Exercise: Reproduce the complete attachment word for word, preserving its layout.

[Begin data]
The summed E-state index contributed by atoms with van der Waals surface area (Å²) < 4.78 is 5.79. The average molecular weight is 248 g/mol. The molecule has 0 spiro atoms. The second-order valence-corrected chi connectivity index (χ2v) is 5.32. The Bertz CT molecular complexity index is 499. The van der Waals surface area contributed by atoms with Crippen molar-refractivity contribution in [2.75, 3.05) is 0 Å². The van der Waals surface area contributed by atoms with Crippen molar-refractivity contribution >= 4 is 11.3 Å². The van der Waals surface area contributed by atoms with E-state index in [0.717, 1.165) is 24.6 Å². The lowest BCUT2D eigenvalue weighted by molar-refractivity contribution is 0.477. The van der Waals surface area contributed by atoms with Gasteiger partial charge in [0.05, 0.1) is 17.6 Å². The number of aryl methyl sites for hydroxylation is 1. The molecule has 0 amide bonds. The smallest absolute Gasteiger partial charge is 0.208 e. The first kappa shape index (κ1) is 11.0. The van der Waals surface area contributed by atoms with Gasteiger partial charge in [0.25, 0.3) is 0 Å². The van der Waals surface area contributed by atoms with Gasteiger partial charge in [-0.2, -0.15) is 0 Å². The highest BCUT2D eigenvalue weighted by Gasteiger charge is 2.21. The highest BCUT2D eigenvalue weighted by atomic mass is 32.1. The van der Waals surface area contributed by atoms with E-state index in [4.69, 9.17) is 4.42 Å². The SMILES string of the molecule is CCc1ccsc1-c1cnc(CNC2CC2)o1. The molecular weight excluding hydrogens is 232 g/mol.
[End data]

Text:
The summed E-state index contributed by atoms with van der Waals surface area (Å²) < 4.78 is 5.79. The average molecular weight is 248 g/mol. The molecule has 0 spiro atoms. The second-order valence-corrected chi connectivity index (χ2v) is 5.32. The Bertz CT molecular complexity index is 499. The van der Waals surface area contributed by atoms with Crippen molar-refractivity contribution in [2.75, 3.05) is 0 Å². The van der Waals surface area contributed by atoms with Crippen molar-refractivity contribution >= 4 is 11.3 Å². The van der Waals surface area contributed by atoms with E-state index in [0.717, 1.165) is 24.6 Å². The lowest BCUT2D eigenvalue weighted by molar-refractivity contribution is 0.477. The van der Waals surface area contributed by atoms with Gasteiger partial charge in [0.05, 0.1) is 17.6 Å². The number of aryl methyl sites for hydroxylation is 1. The molecule has 0 amide bonds. The smallest absolute Gasteiger partial charge is 0.208 e. The first kappa shape index (κ1) is 11.0. The van der Waals surface area contributed by atoms with Gasteiger partial charge in [0.25, 0.3) is 0 Å². The van der Waals surface area contributed by atoms with Gasteiger partial charge in [-0.2, -0.15) is 0 Å². The highest BCUT2D eigenvalue weighted by Gasteiger charge is 2.21. The highest BCUT2D eigenvalue weighted by atomic mass is 32.1. The van der Waals surface area contributed by atoms with E-state index in [4.69, 9.17) is 4.42 Å². The SMILES string of the molecule is CCc1ccsc1-c1cnc(CNC2CC2)o1. The molecular weight excluding hydrogens is 232 g/mol.